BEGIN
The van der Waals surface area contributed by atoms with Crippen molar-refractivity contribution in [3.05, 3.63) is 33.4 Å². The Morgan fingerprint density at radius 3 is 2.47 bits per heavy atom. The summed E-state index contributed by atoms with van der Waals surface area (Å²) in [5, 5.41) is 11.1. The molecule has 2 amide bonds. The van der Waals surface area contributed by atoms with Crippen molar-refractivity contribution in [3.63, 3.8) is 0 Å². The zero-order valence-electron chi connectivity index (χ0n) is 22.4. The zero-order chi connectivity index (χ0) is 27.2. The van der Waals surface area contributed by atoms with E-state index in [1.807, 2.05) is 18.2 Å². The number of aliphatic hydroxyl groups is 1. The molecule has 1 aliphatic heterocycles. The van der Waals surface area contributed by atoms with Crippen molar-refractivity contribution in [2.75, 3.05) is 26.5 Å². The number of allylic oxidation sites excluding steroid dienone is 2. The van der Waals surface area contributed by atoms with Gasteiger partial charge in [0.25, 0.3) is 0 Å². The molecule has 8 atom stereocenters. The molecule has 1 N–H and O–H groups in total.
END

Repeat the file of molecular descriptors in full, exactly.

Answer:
The van der Waals surface area contributed by atoms with Crippen molar-refractivity contribution in [3.05, 3.63) is 33.4 Å². The Morgan fingerprint density at radius 3 is 2.47 bits per heavy atom. The summed E-state index contributed by atoms with van der Waals surface area (Å²) in [5, 5.41) is 11.1. The molecule has 2 amide bonds. The van der Waals surface area contributed by atoms with Crippen molar-refractivity contribution in [3.63, 3.8) is 0 Å². The zero-order valence-electron chi connectivity index (χ0n) is 22.4. The zero-order chi connectivity index (χ0) is 27.2. The van der Waals surface area contributed by atoms with E-state index in [1.807, 2.05) is 18.2 Å². The number of aliphatic hydroxyl groups is 1. The molecule has 1 aliphatic heterocycles. The van der Waals surface area contributed by atoms with Crippen molar-refractivity contribution in [2.75, 3.05) is 26.5 Å². The number of allylic oxidation sites excluding steroid dienone is 2. The van der Waals surface area contributed by atoms with Gasteiger partial charge in [0.25, 0.3) is 0 Å². The molecule has 8 atom stereocenters. The molecule has 1 N–H and O–H groups in total.